<http://palimpsest.stanford.edu/byorg/gbw/gallery/100anniversary/>


             For all your subscription questions, go to the
                      Book_Arts-L FAQ and Archive.
          See <http://www.philobiblon.com> for full information
             ***********************************************

------------------------------

Date:    Wed, 31 Jan 2007 18:07:23 -0600
From:    Kathleen Garness <kmgfinearts@xxxxxxxxxxx>
Subject: Re: Papers for Paste Paper

Thanks!! I've done newsprint sorts of things with the kids I teach
but have really been stumped about nice paper sources. This is great!

Kathy


On Jan 31, 2007, at 5:07 PM, Ann Kronenberg wrote:


Kathy--

Many people use Mohawk Superfine (available from any
paper or bookbinding supplier) for paste paper.

I personally like bristol paper as my "standard" paper
for making paste papers (many manufacturers make
bristol papers). It comes in several thicknesses, so
that I can choose the weight according to what I'm
using the finished paper for. 1-ply or 2-ply is fine
for covering boards and boxes. The edges of 1-ply tend
to curl when it drys so that 2-ply which dries flatter
is easier to measure and cut. It also comes in
different surfaces, in 100% cotton, sulphite pulp,
sulphur-free, etc., and is available at any art
supplier as well as paper and bookbinding suppliers.

I also love to use Rives Lightweight or Heavyweight,
but many good quality printmaking papers will work
well.

The surface texture and absorbancy of the paper
influences the way the combs glide over the paper and
the look of the finished paper. You should start by
buying a few sheets of each of several different
papers and experiment to see what papers you like to
use. Since you mention that you have watercolor paper,
try lightweight watercolor paper. I have also heard of
people using Asian papers (aka rice paper or mullberry
paper) for making paste paper.

The way you know that a paper is inappropriate for
paste paper is if little balls of pulp form on the
surface of the paper (like the "pills" on an old
sweater or cotton shirt) or it tears when you pull the
comb across the paper. However, I've even successfully
used newsprint to make paste-paper giftwrapping paper.

Ann

--- Kathleen Garness <kmgfinearts@xxxxxxxxxxx> wrote:

But doesn't gelatin degrade over time, too? I have
purchased
watercolor paper - Arches, 160lb 100% rag - and have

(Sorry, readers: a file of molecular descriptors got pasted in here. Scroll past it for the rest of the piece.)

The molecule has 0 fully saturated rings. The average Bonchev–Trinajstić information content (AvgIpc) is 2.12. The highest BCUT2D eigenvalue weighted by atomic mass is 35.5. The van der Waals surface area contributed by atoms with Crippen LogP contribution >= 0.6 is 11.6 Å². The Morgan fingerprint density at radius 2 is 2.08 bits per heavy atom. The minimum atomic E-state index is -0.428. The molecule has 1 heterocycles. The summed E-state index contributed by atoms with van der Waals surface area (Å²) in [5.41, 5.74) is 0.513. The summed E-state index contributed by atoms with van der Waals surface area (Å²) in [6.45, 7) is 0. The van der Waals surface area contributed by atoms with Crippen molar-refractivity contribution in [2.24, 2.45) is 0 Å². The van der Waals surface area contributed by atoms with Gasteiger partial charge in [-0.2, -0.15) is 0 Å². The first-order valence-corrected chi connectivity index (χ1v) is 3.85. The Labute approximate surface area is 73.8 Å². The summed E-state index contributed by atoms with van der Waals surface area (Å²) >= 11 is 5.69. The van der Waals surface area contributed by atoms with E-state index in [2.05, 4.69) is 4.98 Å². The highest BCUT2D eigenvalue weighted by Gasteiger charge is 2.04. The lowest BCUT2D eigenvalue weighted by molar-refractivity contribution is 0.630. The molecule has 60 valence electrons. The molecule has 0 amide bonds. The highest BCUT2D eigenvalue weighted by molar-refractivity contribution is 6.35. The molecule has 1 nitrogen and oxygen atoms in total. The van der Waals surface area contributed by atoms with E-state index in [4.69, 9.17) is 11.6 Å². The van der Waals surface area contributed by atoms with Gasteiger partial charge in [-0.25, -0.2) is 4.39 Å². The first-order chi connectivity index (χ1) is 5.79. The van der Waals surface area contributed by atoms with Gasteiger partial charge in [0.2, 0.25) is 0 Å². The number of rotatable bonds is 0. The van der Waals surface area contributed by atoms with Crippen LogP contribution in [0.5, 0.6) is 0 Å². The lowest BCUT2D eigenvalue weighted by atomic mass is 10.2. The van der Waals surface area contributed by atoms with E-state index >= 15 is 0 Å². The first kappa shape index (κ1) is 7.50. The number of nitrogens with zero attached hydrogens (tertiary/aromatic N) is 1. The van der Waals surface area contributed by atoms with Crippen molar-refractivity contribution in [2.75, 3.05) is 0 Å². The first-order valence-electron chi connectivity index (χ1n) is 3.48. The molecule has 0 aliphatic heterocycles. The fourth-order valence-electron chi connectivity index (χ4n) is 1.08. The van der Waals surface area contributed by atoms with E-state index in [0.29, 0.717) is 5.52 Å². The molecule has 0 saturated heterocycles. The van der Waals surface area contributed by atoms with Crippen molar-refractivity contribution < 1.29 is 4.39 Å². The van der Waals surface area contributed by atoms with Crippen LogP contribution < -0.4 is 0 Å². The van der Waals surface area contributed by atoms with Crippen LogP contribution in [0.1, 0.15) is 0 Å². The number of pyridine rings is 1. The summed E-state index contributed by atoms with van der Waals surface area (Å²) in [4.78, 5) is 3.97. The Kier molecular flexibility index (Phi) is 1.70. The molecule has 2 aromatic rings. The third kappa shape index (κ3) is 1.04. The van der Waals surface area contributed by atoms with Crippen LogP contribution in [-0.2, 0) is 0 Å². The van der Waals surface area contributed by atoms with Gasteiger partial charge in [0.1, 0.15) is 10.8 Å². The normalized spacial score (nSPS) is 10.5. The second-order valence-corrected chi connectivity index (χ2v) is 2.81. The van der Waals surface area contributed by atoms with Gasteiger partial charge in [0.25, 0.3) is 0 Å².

had the gelatin
sizing degrade after a few years of non-use, when I
went back to
stretch and paint on them. I've always wondered why
they did that...

I'd be very interested to learn  more about using
gelatin (in spite
of my experiences with my Arches paper, and since
there might be more
in the sizing that can degrade besides the gelatin)
as an adhesive...

Also, I'm looking for a good source for paper for
paste papers. I
took a class in it a couple of years ago and would
like to give it
another try. My teacher, Barb Korbel, said that not
all papers were
really suitable to it.  They needed to have a fine,
tight grain and
not fall apart when wet through and worked with the
combs. I was
thinking that paper used for marbled endpapers might
be suitable?
Where would one find those?

Thanks,

Kathy


On Jan 30, 2007, at 7:04 PM, Peter D. Verheyen wrote:

In terms of "animal glue," I would say "it
depends." If you buy the
really dark, medicinal smelling loaves or pearls
you're likely to
invite trouble. Made fresh from food grade gelatin
(that is what
hide glue really is) and not allowed to burn in
the pot due to
extensive and prolonged overheating (the process
which renders it
acidic) it is actually an excellent and sound
adhesive having great
tack and flexibility (provided you don't blop it
on too thickly).
It is also reversible in water and was
traditionally used as a
sizing agent in paper, papers which have survived
the ages quite
well. As with most things in this field of ours,
it's as much the
(mis)application of materials and technique that
cause problems in
the long term as anything else.

p.

I wouldn't include Animal Glue in "archival".
It's a protein glue
and is both water-soluble and thermoplastic, but
it is acidic and
breaks down itself and all materials it's in
direct contact with
in time. It's also prone to acid burn paper when
used on turn-ins
and such. There are no really great PVA's that
I've used that are
completely reversible. PVA is thermoplastic, but
it's a nuisance
to deal with in conservation. Great for the quick
grab, though.
Wheat Paste and other cellulose starches (like
rice) are
completely reversible and archival and stable.
Brian Maloney
Bookbinder & Conservator
Toronto


__________________________________

Peter D. Verheyen
Bookbinder & Conservator, PA - AIC
<verheyen@xxxxxxxxxxxxxxx>
The Book Arts Web & Book_Arts-L Listserv
<http://www.philobiblon.com>
The Bonefolder: an e-journal for the bookbinder
and book artist
<http://www.philobiblon.com/bonefolder>



***********************************************
The Bonefolder, Vol. 3, No. 1, Fall 2006 Now Online at
<http://www.philobiblon.com/bonefolder>
Guild of Book Workers' 100th Anniversary Exhibition Online - Catalog Available
<http://palimpsest.stanford.edu/byorg/gbw/gallery/100anniversary/>
For all your subscription questions, go to the
Book_Arts-L FAQ and Archive.
See <http://www.philobiblon.com> for full information
***********************************************